"Temperatures in the Antarctic Peninsula started rising naturally 600 years ago, long before man-made climate changes further increased them, scientists said in a study on Wednesday that helps explain the recent collapses of vast ice shelves."
"The study, reconstructing ancient temperatures to understand a region that is warming faster than anywhere else in the southern hemisphere, said a current warming rate of 2.6 degrees Celsius (4.7 Fahrenheit) per century was "unusual" but not unprecedented.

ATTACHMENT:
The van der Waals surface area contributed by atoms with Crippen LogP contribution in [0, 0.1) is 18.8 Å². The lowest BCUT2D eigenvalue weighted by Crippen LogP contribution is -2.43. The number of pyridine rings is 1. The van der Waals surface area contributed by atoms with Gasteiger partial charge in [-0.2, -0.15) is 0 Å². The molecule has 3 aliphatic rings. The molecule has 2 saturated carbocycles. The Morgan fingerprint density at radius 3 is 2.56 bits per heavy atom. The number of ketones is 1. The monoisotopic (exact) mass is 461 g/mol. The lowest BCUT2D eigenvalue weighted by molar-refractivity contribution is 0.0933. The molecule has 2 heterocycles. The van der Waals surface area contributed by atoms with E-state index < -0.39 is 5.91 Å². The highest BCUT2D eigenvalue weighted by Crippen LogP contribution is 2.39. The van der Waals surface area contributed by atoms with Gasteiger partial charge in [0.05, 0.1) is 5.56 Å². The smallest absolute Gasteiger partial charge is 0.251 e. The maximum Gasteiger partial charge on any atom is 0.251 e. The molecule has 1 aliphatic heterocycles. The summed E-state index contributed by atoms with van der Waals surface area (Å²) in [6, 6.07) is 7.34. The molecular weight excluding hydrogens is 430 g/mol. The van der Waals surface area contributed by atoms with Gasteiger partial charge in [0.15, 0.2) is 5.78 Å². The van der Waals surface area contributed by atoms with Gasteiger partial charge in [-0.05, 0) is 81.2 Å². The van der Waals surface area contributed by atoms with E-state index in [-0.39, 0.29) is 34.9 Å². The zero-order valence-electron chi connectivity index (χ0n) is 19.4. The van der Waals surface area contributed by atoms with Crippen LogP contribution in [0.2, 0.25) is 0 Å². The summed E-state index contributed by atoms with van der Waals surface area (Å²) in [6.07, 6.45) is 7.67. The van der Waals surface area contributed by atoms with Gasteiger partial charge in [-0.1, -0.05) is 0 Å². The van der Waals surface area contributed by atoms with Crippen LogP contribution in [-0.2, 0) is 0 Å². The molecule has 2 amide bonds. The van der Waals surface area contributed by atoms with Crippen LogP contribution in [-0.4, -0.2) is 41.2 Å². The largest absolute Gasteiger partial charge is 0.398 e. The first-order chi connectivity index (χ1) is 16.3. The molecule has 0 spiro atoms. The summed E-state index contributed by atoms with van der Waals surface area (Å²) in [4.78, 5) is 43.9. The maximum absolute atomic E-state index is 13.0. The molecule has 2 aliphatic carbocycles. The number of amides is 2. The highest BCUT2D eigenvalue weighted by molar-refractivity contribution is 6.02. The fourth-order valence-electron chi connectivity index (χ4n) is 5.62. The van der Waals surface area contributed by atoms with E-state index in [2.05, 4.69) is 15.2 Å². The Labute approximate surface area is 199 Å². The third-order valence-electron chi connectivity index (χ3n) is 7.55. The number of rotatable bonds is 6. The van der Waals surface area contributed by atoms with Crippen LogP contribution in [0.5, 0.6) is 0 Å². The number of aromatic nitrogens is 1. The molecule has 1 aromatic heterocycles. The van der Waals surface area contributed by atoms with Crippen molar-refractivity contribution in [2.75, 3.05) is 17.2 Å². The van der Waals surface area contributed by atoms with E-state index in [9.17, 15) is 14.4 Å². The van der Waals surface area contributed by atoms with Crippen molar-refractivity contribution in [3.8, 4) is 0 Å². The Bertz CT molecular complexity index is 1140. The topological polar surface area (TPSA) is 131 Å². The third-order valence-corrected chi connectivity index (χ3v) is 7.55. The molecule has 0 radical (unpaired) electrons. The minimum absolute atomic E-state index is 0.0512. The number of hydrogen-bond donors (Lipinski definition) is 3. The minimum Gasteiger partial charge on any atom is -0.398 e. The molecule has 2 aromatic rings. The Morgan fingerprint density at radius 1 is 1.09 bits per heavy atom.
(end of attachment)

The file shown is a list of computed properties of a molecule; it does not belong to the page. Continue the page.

"By the time the unusual recent warming began, the Antarctic Peninsula ice shelves were already poised for the dramatic break-ups observed from the 1990s onwards," said the British Antarctic Survey, which led the study published in the journal Nature.
A warming trend caused by natural variations, perhaps affecting winds and ocean currents, began 600 years ago and made ice shelves - tracts of ice floating on the ocean around the peninsula - vulnerable to even faster warming since 1920."
Alister Doyle reports for Reuters August 23, 2012.